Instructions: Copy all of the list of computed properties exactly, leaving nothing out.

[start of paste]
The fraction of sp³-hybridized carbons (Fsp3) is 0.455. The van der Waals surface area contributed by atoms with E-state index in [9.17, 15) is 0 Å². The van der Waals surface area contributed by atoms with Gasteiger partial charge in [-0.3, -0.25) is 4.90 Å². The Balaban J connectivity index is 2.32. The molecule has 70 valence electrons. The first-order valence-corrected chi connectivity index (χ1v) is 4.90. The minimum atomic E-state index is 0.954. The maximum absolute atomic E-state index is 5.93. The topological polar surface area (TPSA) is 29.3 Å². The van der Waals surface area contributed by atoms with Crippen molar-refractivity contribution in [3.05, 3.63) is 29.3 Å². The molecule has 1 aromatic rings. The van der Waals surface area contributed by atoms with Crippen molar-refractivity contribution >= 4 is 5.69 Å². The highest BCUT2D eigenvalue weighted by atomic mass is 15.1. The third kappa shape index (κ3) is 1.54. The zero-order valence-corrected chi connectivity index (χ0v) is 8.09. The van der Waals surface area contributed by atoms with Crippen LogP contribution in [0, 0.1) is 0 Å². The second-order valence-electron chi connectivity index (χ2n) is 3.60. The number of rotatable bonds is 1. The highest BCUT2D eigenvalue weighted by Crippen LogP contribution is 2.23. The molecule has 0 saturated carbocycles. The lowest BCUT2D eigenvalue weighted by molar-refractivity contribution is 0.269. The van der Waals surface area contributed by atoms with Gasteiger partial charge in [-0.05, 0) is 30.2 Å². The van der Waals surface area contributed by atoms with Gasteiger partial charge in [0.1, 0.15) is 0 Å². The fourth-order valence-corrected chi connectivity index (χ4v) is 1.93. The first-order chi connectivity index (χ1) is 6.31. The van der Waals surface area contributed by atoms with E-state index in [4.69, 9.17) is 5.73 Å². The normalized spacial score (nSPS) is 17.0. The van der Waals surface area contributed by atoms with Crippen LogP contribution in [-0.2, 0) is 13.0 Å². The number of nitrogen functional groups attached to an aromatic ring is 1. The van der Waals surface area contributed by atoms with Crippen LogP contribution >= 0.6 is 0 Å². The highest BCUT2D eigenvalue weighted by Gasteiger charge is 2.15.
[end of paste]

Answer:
The fraction of sp³-hybridized carbons (Fsp3) is 0.455. The van der Waals surface area contributed by atoms with E-state index in [9.17, 15) is 0 Å². The van der Waals surface area contributed by atoms with Gasteiger partial charge in [-0.3, -0.25) is 4.90 Å². The Balaban J connectivity index is 2.32. The molecule has 70 valence electrons. The first-order valence-corrected chi connectivity index (χ1v) is 4.90. The minimum atomic E-state index is 0.954. The maximum absolute atomic E-state index is 5.93. The topological polar surface area (TPSA) is 29.3 Å². The van der Waals surface area contributed by atoms with Crippen molar-refractivity contribution in [3.05, 3.63) is 29.3 Å². The molecule has 1 aromatic rings. The van der Waals surface area contributed by atoms with Crippen molar-refractivity contribution >= 4 is 5.69 Å². The highest BCUT2D eigenvalue weighted by atomic mass is 15.1. The third kappa shape index (κ3) is 1.54. The zero-order valence-corrected chi connectivity index (χ0v) is 8.09. The van der Waals surface area contributed by atoms with Crippen LogP contribution in [0, 0.1) is 0 Å². The second-order valence-electron chi connectivity index (χ2n) is 3.60. The number of rotatable bonds is 1. The highest BCUT2D eigenvalue weighted by Crippen LogP contribution is 2.23. The molecule has 0 saturated carbocycles. The lowest BCUT2D eigenvalue weighted by molar-refractivity contribution is 0.269. The van der Waals surface area contributed by atoms with Gasteiger partial charge in [-0.05, 0) is 30.2 Å². The van der Waals surface area contributed by atoms with Gasteiger partial charge in [0.1, 0.15) is 0 Å². The fourth-order valence-corrected chi connectivity index (χ4v) is 1.93. The first-order chi connectivity index (χ1) is 6.31. The van der Waals surface area contributed by atoms with E-state index in [4.69, 9.17) is 5.73 Å². The normalized spacial score (nSPS) is 17.0. The van der Waals surface area contributed by atoms with Crippen LogP contribution in [-0.2, 0) is 13.0 Å². The number of nitrogen functional groups attached to an aromatic ring is 1. The van der Waals surface area contributed by atoms with Crippen LogP contribution >= 0.6 is 0 Å². The highest BCUT2D eigenvalue weighted by Gasteiger charge is 2.15.